Articles tagged "create a book"

2015 Writing Resolutions: 7 Tips for Staying on Track

new-years-resolutionsBy now, most people have realized their 2015 resolutions are in serious danger of falling to the wayside. You are not alone. On average, only 8% of New Year’s resolutionists are successful in reaching their proclaimed goals. But, with resolve and a little encouragement, you may count yourself among the determined 8% at year’s end.

Here are seven tips to help get your writing resolutions back on the road to success.

#1 – Define your why

You say you want to lose weight, quit smoking, start / finish writing your novel, devote more time to marketing your book, or find more happiness. But do you know why you want to do those things? Your “why” is your motivation. If you don’t know why, you are more likely to lose your resolve upon encountering the first setback.

#2 – Consider the why-nots

This is the flip side of your whys. As Noah St. Joan explains in his book, The Secret Code of Success, everything you do is caused by your why-tos weighed against your why-not-tos. Your brain is like an infinite weighing machine: It’s always comparing your perceived benefits (why-tos) against the perceived cost (why-not-tos).

Whenever you’re considering an activity — like spending time editing your novel, answering emails, writing press releases, or reading this article — your brain is going, “Why should I do this? How will it benefit me? What’s it going to cost me? I’d rather be watching TV.” Because our brains are always negotiating with us, our why must be a greater motivator than the alternative.

#3 – Enlist the help of friends

The easiest way to fail is to try to do something alone. There are not many examples of people who did great things completely alone. Bill Gates had Paul Allen and Steve Ballmer. Steve Jobs had Steve Wozniak. Michael Jordan had his dad. Paul McCartney had John Lennon.

The way to overcome this mistake is simple: tell your friends what you want and why you want it, and ask them to support you in making positive changes.

#4 – Use positive peer pressure

This is the continuation of #3. Ask your friends to tell you when they see you straying from your goal.

Many people will feel uncomfortable about this one, but what they don’t realize is that your friends already know when you are not making an effort; they are just too nice to say anything. That’s why you must give them permission to tell you when you mess up or fall short of what you said you wanted to do. Just resolve to not get mad or be defensive when they tell you.

#5 – Recruit an accountability partner

An accountability partner is someone you communicate with at regular intervals (monthly, once a week, even daily) to check on your progress. The beautiful thing is, you can also be that person’s accountability partner and help THEM make positive changes, too.

#6 – Ask experts for advice

No matter what you’re trying to do – write a poem, sell your book, schedule an interview, be nicer — without a solid plan of action, your good intentions will probably fall short. That’s why it’s good to find other people who have succeeded at the thing you’re trying to do and ask how they did it.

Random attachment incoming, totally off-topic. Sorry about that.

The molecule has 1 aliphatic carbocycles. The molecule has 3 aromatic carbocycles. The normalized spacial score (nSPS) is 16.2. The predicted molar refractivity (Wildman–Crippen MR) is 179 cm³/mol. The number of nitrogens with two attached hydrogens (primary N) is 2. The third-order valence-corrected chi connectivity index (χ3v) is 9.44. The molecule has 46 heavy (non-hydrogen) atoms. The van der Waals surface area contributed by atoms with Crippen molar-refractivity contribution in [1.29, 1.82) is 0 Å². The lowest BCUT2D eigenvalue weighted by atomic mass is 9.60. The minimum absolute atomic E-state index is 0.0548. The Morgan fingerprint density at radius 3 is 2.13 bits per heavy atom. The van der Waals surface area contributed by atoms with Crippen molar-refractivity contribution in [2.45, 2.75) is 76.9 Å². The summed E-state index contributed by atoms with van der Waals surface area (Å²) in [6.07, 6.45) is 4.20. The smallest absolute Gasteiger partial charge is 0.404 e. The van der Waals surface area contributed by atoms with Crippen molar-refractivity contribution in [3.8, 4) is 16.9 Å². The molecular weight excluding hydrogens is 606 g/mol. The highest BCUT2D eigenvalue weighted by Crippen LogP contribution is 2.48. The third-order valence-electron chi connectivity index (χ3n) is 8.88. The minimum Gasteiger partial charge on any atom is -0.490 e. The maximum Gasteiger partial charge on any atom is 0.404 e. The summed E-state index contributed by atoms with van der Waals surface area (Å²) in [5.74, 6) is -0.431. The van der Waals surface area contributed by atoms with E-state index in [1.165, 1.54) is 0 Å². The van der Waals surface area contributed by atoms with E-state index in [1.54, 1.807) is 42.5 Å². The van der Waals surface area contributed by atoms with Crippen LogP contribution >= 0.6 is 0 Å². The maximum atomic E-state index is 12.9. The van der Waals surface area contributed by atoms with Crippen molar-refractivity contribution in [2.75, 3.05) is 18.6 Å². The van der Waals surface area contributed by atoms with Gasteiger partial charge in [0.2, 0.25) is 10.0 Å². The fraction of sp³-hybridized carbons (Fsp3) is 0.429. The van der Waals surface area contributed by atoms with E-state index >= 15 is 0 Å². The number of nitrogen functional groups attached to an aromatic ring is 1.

There is always someone who likes to talk about him/herself who will share their experience with you if asked politely. Even if you don’t know anyone personally, there are numerous blogs on all subjects that you can peruse. If you can make use of others’ advice, you can avoid the most common pitfalls thereby increasing your chances of success.

#7 – Don’t set yourself up to fail

This is the worst mistake of all. The truth is, everyone knows how to write a book, quit smoking, or be nicer. Most people simply don’t believe they can do it — either because they’ve tried in the past and failed, or they just don’t believe they’re capable of doing it.

Most importantly, don’t’ give up. It’s still early in the year and there is plenty of time to get your writing and marketing resolutions back on track.

Your friends at Lulu.com

Release Notes: 2015.03

As part of our 2015 resolutions, we are making it easier than ever for you to keep up with new site features, enhancements and bug fixes by sharing release information in both our community forums and our blog. To start off the new year, we are freshening up a page in the publishing wizard, update iBookstore revenue calculations, enhancing bookstore search, and advising users to upgrade their browsers.

Congratulations! Page Redesign

The Congratulations page of the publishing wizard previously included lots of text, 10 links, and five buttons. Some of the text was helpful and some was a little confusing or out of date.

To remove any doubts about the next steps you should take, we are introducing a redesigned version of this page with a delineated list of actions specific to your project. For example, if you created a printed book with an ISBN, there will be options to manage distribution, order a proof copy, create a spotlight page, create an eBook, etc.